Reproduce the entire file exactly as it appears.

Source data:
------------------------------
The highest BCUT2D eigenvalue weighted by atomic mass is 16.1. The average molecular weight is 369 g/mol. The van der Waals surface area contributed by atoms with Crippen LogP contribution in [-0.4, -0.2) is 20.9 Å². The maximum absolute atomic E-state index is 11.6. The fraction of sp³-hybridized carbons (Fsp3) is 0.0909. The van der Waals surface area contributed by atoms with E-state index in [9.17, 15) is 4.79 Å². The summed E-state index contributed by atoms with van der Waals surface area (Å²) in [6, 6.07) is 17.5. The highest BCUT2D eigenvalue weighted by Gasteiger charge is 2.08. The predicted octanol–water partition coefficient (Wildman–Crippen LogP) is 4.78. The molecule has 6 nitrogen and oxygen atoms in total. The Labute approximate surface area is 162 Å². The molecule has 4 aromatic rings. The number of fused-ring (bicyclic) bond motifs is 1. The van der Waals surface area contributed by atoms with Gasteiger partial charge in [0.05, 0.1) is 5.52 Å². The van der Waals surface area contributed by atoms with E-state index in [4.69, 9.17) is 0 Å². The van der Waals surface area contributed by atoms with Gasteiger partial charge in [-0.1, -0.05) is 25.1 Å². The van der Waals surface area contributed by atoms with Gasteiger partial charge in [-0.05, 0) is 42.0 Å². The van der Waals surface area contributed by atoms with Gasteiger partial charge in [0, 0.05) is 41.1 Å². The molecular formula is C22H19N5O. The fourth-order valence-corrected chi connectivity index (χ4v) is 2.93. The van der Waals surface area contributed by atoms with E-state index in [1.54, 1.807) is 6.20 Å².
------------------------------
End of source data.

The highest BCUT2D eigenvalue weighted by atomic mass is 16.1. The average molecular weight is 369 g/mol. The van der Waals surface area contributed by atoms with Crippen LogP contribution in [-0.4, -0.2) is 20.9 Å². The maximum absolute atomic E-state index is 11.6. The fraction of sp³-hybridized carbons (Fsp3) is 0.0909. The van der Waals surface area contributed by atoms with E-state index in [9.17, 15) is 4.79 Å². The summed E-state index contributed by atoms with van der Waals surface area (Å²) in [6, 6.07) is 17.5. The highest BCUT2D eigenvalue weighted by Gasteiger charge is 2.08. The predicted octanol–water partition coefficient (Wildman–Crippen LogP) is 4.78. The molecule has 6 nitrogen and oxygen atoms in total. The Labute approximate surface area is 162 Å². The molecule has 4 aromatic rings. The number of fused-ring (bicyclic) bond motifs is 1. The van der Waals surface area contributed by atoms with Gasteiger partial charge in [0.05, 0.1) is 5.52 Å². The van der Waals surface area contributed by atoms with E-state index in [4.69, 9.17) is 0 Å². The van der Waals surface area contributed by atoms with Gasteiger partial charge in [-0.1, -0.05) is 25.1 Å². The van der Waals surface area contributed by atoms with Gasteiger partial charge in [-0.05, 0) is 42.0 Å². The van der Waals surface area contributed by atoms with Gasteiger partial charge in [0, 0.05) is 41.1 Å². The molecular formula is C22H19N5O. The fourth-order valence-corrected chi connectivity index (χ4v) is 2.93. The van der Waals surface area contributed by atoms with E-state index in [1.54, 1.807) is 6.20 Å².